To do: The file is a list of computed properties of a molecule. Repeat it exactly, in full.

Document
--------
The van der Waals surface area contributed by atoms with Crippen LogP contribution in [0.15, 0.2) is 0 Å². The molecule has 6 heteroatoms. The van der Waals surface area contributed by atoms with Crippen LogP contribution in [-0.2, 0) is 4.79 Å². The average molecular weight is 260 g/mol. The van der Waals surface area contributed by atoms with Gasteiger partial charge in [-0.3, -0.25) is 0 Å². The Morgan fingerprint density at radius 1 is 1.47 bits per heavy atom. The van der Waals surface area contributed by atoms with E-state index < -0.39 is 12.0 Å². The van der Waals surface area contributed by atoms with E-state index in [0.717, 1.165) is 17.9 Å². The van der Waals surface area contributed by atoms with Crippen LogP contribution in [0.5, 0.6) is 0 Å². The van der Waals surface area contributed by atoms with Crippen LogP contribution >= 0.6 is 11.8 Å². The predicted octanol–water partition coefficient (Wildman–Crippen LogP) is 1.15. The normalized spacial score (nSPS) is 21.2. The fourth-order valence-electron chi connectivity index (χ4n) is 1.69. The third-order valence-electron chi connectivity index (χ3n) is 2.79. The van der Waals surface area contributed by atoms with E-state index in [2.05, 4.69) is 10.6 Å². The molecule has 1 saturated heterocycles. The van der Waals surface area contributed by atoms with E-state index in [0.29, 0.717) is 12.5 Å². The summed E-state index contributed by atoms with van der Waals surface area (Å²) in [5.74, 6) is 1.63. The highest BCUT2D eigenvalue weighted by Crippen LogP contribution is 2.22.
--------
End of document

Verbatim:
The van der Waals surface area contributed by atoms with Crippen LogP contribution in [0.15, 0.2) is 0 Å². The molecule has 6 heteroatoms. The van der Waals surface area contributed by atoms with Crippen LogP contribution in [-0.2, 0) is 4.79 Å². The average molecular weight is 260 g/mol. The van der Waals surface area contributed by atoms with Gasteiger partial charge in [-0.3, -0.25) is 0 Å². The Morgan fingerprint density at radius 1 is 1.47 bits per heavy atom. The van der Waals surface area contributed by atoms with E-state index < -0.39 is 12.0 Å². The van der Waals surface area contributed by atoms with E-state index in [0.717, 1.165) is 17.9 Å². The van der Waals surface area contributed by atoms with Crippen LogP contribution in [0.5, 0.6) is 0 Å². The van der Waals surface area contributed by atoms with Crippen LogP contribution >= 0.6 is 11.8 Å². The predicted octanol–water partition coefficient (Wildman–Crippen LogP) is 1.15. The normalized spacial score (nSPS) is 21.2. The fourth-order valence-electron chi connectivity index (χ4n) is 1.69. The third-order valence-electron chi connectivity index (χ3n) is 2.79. The van der Waals surface area contributed by atoms with E-state index in [2.05, 4.69) is 10.6 Å². The molecule has 1 saturated heterocycles. The van der Waals surface area contributed by atoms with E-state index in [0.29, 0.717) is 12.5 Å². The summed E-state index contributed by atoms with van der Waals surface area (Å²) in [5.74, 6) is 1.63. The highest BCUT2D eigenvalue weighted by Crippen LogP contribution is 2.22.